In a pretty rare case, researchers from the University of Nebraska Medical Center in Omaha describe a Salmonella serogroup C infection reported in a breast implant in a woman who recently traveled to Mexico and contracted traveler’s diarrhea.

Salmonella bacteria (red)/National Institute of Allergy and Infectious Diseases (NIAID)
Salmonella bacteria (red)/National Institute of Allergy and Infectious Diseases (NIAID)

The case report is published in the journal, JPRAS Open.

Five months after the breast augmentation, the 34-year-old woman traveled to Cancun, Mexico, While there, she developed abdominal pain and diarrhea that progressed to include fevers and chills. Her symptoms persisted until she returned to the United States, at which point her primary care physician evaluated her on the fourth day of her illness.

Her symptoms soon resolved without treatment. Fourteen days after symptom resolution, the patient developed right breast pain. She was treated with antibiotics however, three days later, she presented with a large abscess in the inferior pole of the right breast with worsening erythema and prominent fluctuance. That day, she was taken to the operating room where the abscess was incised and drained and the implant removed.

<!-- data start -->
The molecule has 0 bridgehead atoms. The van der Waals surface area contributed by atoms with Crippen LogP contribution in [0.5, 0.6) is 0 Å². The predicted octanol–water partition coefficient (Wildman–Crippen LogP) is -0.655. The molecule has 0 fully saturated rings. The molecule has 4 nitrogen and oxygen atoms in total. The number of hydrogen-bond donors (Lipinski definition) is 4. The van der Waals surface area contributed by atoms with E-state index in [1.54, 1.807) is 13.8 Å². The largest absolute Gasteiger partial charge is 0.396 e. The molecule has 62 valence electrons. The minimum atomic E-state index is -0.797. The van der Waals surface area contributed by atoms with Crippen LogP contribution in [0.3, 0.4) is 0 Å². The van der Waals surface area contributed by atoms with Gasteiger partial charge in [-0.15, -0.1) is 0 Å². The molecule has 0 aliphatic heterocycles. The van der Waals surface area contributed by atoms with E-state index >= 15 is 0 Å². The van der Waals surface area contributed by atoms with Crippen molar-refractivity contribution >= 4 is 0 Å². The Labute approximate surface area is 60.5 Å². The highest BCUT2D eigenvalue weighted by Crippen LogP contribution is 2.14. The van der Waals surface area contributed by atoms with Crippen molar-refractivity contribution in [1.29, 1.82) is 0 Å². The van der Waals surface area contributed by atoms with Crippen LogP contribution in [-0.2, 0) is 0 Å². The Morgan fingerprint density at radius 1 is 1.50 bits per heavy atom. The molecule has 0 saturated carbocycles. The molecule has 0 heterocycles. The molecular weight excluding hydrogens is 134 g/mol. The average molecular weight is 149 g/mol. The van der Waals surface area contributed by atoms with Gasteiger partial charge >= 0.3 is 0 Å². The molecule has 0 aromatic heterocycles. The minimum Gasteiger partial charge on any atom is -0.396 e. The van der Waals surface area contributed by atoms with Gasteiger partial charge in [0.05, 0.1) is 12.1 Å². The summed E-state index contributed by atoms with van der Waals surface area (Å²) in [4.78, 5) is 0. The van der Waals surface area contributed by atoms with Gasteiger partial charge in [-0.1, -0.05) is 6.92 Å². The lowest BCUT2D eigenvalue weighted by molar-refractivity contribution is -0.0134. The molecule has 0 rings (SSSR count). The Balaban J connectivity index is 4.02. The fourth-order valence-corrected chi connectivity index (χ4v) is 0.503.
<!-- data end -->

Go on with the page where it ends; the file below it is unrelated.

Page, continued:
During surgery, 200 mL of grossly purulent material was drained. Cultures were obtained of the fluid that later grew Salmonella serogroup C. At that time, her antibiotics were changed to sulfamethoxazole-trimethoprim 800-160 mg BID given the culture sensitivities. Infectious disease was consulted, and it was recommended that she complete a total of 14 days of antibiotic therapy and four additional months pass before another implant be placed.

The authors of the case report say she had minimal risk factors for infection and every precaution was taken to reduce her risk in the perioperative period. Her historical account of having developed diarrhea and abdominal pain during her vacation at a high-risk destination is consistent with a diagnosis of traveler’s diarrhea and it is highly likely that her breast implant infection was attributable to her recent illness.

Recent guidelines published in 2017 state that routine antibiotic prophylaxis for traveler’s diarrhea is not indicated except for individuals at high-risk of dehydration-related complications (i.e. severe cardiovascular disease). For patients who do develop traveler’s diarrhea, antibiotic therapy is recommended once symptoms interfere with daily activities.

This case demonstrates the potential for hematogenous seeding of the breast implant cavity and potential for infection in the setting of severe traveler’s diarrhea.

Patients who have previously undergone breast augmentation with prosthetic implants should be made aware of the potential for hematogenous seeing of the implant cavity and risk for subsequent infection following an episode of bacteremia. Patients should also be counseled regarding the importance of medical evaluation prior to the development of severe infectious disease.